Date of Graduation


Document Type


Degree Type



Eberly College of Arts and Sciences


Physics and Astronomy

Committee Chair

Earl E Scime

Committee Co-Chair

V'yacheslav Akkerman

Committee Member

Paul A Cassak

Committee Member

Amy M Keesee

Committee Member

Weichao Tu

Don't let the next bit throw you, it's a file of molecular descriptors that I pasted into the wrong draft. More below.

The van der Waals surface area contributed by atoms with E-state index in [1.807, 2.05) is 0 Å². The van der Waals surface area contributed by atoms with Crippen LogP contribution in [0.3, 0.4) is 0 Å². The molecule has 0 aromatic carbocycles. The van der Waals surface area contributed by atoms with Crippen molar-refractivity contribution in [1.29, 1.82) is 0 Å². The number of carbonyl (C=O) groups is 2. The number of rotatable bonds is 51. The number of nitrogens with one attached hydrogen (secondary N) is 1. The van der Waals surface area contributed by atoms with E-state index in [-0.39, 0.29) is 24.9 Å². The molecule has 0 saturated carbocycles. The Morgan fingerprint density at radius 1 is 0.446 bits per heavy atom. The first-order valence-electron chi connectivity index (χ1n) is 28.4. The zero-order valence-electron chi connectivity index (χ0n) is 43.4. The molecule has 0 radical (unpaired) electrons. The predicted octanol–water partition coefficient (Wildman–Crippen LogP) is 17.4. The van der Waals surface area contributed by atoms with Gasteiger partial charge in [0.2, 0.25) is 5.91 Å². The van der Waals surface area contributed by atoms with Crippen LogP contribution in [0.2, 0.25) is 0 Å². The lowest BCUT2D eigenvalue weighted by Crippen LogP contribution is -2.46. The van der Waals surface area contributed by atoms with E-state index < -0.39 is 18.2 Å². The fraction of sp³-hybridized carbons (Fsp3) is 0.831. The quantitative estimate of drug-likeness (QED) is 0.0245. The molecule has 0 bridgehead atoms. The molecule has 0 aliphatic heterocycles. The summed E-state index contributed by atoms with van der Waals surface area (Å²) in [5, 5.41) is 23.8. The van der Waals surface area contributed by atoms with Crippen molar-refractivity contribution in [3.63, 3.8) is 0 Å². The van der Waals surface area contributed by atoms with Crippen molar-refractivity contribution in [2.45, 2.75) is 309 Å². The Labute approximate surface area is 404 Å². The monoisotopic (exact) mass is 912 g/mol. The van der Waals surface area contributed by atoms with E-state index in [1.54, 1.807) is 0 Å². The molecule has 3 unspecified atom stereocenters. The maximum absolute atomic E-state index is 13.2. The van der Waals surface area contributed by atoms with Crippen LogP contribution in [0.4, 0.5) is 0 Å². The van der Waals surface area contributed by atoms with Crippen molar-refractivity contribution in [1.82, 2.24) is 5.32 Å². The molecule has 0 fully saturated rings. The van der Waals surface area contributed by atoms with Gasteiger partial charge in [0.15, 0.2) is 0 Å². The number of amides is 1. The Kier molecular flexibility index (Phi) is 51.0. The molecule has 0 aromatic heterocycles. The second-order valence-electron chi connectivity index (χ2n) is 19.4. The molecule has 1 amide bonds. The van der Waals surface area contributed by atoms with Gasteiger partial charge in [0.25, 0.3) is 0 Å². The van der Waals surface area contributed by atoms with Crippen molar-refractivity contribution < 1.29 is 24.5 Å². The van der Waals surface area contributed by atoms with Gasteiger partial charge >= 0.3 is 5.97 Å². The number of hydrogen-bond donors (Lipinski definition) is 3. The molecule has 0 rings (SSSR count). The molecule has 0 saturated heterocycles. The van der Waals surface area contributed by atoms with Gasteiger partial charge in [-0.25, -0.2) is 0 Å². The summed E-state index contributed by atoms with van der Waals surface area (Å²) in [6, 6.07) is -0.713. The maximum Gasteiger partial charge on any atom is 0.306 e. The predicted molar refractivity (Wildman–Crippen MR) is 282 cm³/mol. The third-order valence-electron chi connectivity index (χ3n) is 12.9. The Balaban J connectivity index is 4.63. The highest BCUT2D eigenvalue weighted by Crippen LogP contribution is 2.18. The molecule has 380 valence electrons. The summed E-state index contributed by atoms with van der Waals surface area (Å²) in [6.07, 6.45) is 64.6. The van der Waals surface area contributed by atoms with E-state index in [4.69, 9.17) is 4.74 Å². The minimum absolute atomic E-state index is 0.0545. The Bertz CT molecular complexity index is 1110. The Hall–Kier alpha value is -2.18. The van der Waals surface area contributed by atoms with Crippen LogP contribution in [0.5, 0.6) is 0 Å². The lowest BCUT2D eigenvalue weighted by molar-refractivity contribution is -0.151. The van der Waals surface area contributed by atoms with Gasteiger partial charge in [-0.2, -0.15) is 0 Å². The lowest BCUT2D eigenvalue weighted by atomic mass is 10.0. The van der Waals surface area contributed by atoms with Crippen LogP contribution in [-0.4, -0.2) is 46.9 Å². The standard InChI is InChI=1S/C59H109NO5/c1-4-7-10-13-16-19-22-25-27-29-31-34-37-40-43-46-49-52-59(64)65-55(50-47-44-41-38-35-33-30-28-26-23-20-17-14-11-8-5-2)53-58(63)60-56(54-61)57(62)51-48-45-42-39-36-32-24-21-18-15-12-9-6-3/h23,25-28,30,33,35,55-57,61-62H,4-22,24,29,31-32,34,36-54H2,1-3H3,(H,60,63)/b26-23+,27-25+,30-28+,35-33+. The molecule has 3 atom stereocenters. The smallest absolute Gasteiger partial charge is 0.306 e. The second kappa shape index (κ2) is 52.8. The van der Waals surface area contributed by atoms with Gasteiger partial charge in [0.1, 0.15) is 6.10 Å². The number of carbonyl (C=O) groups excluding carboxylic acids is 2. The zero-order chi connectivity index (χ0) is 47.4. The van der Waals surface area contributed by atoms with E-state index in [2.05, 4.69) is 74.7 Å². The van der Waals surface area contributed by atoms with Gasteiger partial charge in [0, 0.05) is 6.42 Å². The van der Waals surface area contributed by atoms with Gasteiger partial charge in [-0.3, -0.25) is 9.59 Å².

Presented here are direct, spatially resolved measurements of the spontaneous formation of a steady-state, ion accelerating structure and an ion hole in the plume of an expanding, low- pressure plasma. Ion velocity distribution function (IVDF) measurements, obtained with laser induced fluorescence, are taken parallel and perpendicular to the background magnetic field in an argon helicon plasma. The parallel IVDFs show an ion beam with v ≈ 8,000 m/s flowing downstream and confined to the center of the discharge. The ion beam is measurable for tens of centimeters along the expansion axis before the LIF signal fades, likely a result of metastable quenching of the beam ions. The parallel ion beam velocity slows in agreement with expectations for the measured parallel electric field. The perpendicular IVDFs show an ion population with a radially outward flow that increases with distance from the plasma axis. At the periphery of the ion beam, bipolar, magnetic field-aligned electric field structures, ion holes, form and accelerate ions across the ambient magnetic field. Multi-species plasmas provide further evidence that the ion acceleration mechanism is not a true double layer (DL). These measurements demonstrate that at least two-dimensional and perhaps fully three-dimensional models are needed to accurately describe the spontaneous acceleration of ion beams in expanding plasmas. A new paradigm for the spontaneous formation of ion accelerating structures in expanding plasmas is presented.